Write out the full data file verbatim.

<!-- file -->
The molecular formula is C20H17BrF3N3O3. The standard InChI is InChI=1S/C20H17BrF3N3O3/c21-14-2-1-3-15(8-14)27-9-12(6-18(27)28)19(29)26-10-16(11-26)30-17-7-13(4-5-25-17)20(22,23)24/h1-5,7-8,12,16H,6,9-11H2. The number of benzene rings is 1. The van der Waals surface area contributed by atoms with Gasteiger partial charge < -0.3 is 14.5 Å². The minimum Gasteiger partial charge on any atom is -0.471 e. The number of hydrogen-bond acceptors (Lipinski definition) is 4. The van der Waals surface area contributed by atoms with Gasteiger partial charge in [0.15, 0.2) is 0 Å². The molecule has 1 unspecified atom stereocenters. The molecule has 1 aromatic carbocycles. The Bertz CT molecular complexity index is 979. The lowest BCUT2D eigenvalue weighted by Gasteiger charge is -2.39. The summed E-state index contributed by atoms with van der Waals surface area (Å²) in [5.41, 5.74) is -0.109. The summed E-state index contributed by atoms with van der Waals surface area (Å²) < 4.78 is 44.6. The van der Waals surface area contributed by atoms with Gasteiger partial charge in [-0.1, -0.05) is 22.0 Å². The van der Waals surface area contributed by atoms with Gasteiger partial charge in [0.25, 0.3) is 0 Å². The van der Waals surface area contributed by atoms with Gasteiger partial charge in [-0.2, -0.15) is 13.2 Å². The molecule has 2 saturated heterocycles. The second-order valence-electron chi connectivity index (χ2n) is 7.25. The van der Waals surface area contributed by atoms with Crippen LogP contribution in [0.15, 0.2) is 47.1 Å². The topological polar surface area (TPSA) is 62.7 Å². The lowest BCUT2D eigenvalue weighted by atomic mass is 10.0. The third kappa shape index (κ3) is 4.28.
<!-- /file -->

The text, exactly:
The molecular formula is C20H17BrF3N3O3. The standard InChI is InChI=1S/C20H17BrF3N3O3/c21-14-2-1-3-15(8-14)27-9-12(6-18(27)28)19(29)26-10-16(11-26)30-17-7-13(4-5-25-17)20(22,23)24/h1-5,7-8,12,16H,6,9-11H2. The number of benzene rings is 1. The van der Waals surface area contributed by atoms with Gasteiger partial charge < -0.3 is 14.5 Å². The minimum Gasteiger partial charge on any atom is -0.471 e. The number of hydrogen-bond acceptors (Lipinski definition) is 4. The van der Waals surface area contributed by atoms with Gasteiger partial charge in [0.15, 0.2) is 0 Å². The molecule has 1 unspecified atom stereocenters. The molecule has 1 aromatic carbocycles. The Bertz CT molecular complexity index is 979. The lowest BCUT2D eigenvalue weighted by Gasteiger charge is -2.39. The summed E-state index contributed by atoms with van der Waals surface area (Å²) in [5.41, 5.74) is -0.109. The summed E-state index contributed by atoms with van der Waals surface area (Å²) < 4.78 is 44.6. The van der Waals surface area contributed by atoms with Gasteiger partial charge in [-0.1, -0.05) is 22.0 Å². The van der Waals surface area contributed by atoms with Gasteiger partial charge in [0.25, 0.3) is 0 Å². The van der Waals surface area contributed by atoms with Gasteiger partial charge in [-0.2, -0.15) is 13.2 Å². The molecule has 2 saturated heterocycles. The second-order valence-electron chi connectivity index (χ2n) is 7.25. The van der Waals surface area contributed by atoms with Crippen LogP contribution in [0.15, 0.2) is 47.1 Å². The topological polar surface area (TPSA) is 62.7 Å². The lowest BCUT2D eigenvalue weighted by atomic mass is 10.0. The third kappa shape index (κ3) is 4.28.